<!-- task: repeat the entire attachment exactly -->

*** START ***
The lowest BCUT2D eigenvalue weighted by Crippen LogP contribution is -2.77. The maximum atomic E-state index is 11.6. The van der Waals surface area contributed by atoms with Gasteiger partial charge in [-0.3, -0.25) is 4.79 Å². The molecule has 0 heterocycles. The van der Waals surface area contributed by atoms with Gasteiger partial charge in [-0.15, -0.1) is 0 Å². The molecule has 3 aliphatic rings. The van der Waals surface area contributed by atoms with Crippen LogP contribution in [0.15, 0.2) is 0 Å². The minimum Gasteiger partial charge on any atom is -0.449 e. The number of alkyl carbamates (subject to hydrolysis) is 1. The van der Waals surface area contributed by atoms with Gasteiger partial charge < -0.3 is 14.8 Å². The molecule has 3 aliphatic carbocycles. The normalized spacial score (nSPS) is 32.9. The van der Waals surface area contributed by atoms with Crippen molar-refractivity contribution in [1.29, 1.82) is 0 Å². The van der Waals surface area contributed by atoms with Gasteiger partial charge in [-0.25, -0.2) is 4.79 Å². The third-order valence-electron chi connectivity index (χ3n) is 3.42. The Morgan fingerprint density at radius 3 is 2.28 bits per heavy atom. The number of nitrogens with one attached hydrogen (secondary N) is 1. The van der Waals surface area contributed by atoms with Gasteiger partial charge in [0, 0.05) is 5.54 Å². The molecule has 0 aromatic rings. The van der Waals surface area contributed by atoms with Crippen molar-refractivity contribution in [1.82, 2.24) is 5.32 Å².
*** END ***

The lowest BCUT2D eigenvalue weighted by Crippen LogP contribution is -2.77. The maximum atomic E-state index is 11.6. The van der Waals surface area contributed by atoms with Gasteiger partial charge in [-0.3, -0.25) is 4.79 Å². The molecule has 0 heterocycles. The van der Waals surface area contributed by atoms with Gasteiger partial charge in [-0.15, -0.1) is 0 Å². The molecule has 3 aliphatic rings. The van der Waals surface area contributed by atoms with Crippen LogP contribution in [0.15, 0.2) is 0 Å². The minimum Gasteiger partial charge on any atom is -0.449 e. The number of alkyl carbamates (subject to hydrolysis) is 1. The van der Waals surface area contributed by atoms with Gasteiger partial charge < -0.3 is 14.8 Å². The molecule has 3 aliphatic carbocycles. The normalized spacial score (nSPS) is 32.9. The van der Waals surface area contributed by atoms with Crippen molar-refractivity contribution in [1.29, 1.82) is 0 Å². The van der Waals surface area contributed by atoms with Gasteiger partial charge in [-0.25, -0.2) is 4.79 Å². The third-order valence-electron chi connectivity index (χ3n) is 3.42. The Morgan fingerprint density at radius 3 is 2.28 bits per heavy atom. The number of nitrogens with one attached hydrogen (secondary N) is 1. The van der Waals surface area contributed by atoms with Gasteiger partial charge in [0, 0.05) is 5.54 Å². The molecule has 0 aromatic rings. The van der Waals surface area contributed by atoms with Crippen molar-refractivity contribution in [1.82, 2.24) is 5.32 Å².